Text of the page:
To claim that the Internal Revenue Service continues to have an image problem is an understatement. From wage garnishment to criminal prosecution, the nation’s tax agency is best known for their enforcement actions.
Nina Olson of the National Taxpayer Advocate believes that the IRS should shift its focus. The agency should focus on taxpayers who are trying to comply, not those that are actively trying not to.
The Challenges Of Changing Taxpayer’s Perceptions
Turning around negative perceptions requires a change in culture that encourages taxpayer trust and confidence. A report from the independent IRS office asserts that the nation’s tax agency should move the needle more towards customer service and taxpayer rights.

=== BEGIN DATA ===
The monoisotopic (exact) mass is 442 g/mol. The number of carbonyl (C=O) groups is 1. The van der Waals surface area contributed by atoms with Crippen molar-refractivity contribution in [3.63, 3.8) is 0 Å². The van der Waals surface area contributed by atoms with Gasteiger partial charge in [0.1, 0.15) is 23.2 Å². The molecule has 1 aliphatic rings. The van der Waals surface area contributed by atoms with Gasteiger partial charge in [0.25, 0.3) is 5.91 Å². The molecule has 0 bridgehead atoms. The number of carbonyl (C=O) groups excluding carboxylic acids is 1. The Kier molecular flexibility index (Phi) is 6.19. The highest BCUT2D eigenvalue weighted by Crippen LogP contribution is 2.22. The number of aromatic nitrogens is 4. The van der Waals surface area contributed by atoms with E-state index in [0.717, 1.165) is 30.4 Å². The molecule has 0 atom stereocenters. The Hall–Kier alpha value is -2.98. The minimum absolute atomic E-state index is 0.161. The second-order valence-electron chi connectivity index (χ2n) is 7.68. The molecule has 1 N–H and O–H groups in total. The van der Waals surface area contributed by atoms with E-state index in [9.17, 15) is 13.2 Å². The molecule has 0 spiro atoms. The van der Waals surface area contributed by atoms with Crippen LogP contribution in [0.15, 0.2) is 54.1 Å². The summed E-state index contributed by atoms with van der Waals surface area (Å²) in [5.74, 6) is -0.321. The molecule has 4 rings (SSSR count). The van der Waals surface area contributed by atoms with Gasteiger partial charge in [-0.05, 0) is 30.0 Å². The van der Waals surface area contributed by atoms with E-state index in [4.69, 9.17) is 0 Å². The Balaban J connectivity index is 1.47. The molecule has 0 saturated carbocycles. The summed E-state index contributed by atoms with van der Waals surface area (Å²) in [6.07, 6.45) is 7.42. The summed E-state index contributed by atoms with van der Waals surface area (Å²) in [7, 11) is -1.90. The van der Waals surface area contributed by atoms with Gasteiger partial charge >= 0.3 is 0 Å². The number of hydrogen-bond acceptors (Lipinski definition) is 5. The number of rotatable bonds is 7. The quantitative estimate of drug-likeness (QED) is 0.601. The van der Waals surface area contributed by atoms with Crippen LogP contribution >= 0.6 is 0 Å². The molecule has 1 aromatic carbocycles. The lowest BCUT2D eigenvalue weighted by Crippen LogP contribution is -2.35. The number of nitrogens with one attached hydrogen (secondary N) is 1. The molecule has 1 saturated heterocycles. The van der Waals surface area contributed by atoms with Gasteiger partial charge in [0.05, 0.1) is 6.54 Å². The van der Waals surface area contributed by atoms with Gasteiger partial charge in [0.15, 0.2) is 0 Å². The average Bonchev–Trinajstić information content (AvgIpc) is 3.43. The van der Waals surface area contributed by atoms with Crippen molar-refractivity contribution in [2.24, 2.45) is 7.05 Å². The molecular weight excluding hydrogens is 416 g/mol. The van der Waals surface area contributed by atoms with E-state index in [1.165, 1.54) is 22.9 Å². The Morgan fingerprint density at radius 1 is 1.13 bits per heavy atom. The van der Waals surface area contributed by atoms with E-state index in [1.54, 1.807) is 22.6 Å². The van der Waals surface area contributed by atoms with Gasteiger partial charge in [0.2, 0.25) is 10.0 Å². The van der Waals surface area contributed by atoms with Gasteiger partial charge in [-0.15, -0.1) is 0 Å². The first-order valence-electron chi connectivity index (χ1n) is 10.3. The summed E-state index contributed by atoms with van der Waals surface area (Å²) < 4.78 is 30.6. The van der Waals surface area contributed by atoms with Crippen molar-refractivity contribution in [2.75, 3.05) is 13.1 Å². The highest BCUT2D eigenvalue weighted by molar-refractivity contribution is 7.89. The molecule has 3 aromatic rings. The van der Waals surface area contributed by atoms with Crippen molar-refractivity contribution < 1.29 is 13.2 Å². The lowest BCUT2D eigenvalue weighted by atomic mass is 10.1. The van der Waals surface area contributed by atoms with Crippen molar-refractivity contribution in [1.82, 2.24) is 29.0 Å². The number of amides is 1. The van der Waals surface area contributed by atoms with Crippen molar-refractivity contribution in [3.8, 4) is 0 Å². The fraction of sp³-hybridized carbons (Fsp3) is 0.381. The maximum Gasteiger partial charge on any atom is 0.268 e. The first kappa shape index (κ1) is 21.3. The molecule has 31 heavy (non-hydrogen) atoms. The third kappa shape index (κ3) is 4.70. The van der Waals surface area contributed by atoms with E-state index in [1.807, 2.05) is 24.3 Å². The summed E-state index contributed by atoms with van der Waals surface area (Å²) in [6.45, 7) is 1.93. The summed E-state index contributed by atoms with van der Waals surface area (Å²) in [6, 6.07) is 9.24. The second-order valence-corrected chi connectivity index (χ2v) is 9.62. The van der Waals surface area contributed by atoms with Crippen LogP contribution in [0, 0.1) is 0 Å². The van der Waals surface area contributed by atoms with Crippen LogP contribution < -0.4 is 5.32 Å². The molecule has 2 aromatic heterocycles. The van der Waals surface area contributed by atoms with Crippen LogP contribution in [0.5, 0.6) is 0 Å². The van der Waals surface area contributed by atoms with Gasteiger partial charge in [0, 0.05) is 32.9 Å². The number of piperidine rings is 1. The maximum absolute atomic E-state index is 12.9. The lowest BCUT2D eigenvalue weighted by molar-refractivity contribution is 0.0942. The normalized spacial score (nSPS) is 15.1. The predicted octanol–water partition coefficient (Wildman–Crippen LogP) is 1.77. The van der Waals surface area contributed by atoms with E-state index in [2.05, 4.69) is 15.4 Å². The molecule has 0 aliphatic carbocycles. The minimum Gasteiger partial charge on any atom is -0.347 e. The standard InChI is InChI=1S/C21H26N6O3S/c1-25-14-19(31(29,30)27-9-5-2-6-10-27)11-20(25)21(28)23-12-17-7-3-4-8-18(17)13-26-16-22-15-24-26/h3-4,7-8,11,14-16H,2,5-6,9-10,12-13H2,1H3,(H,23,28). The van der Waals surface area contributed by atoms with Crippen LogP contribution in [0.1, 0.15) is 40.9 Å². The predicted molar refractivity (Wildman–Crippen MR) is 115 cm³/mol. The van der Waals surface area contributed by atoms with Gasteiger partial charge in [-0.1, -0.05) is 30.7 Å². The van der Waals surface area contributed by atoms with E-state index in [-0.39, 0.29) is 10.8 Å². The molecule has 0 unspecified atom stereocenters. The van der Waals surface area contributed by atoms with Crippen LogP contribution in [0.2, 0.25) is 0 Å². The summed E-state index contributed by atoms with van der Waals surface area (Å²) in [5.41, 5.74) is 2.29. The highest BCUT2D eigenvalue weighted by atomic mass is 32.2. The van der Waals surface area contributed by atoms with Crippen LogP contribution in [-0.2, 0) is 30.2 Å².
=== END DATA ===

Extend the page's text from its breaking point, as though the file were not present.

Currently, the IRS devotes half of its $11.2 million budget to audits and enforcement. Taxpayer outreach and education accounts for 6%, a fraction of the total appropriation.
Service quality is on a downward trend. In 2015, IRS employees answered 38% of phone calls from taxpayers, down from 53% the previous year. Those who managed to get through were on hold 30 minutes and 18 minutes respectively in those years.
Which Comes First? The Service Or The Enforcement?
An enforcement-oriented tax agency is still needed, according to Olson in her report before Congress. However, the current culture does not provide the help taxpayers need. Many trying to comply after discovering mistakes are treated as tax evaders. The IRS’s current approach to “service” creates resentment, turning a willingness to comply into outright noncompliance.
Perhaps the best example of the need for change in the report comes from the vignettes created by all four IRS operating divisions. When asked to show how future services would operate, each presentation started with the IRS contacting a taxpayer to conduct an audit or challenge a tax return.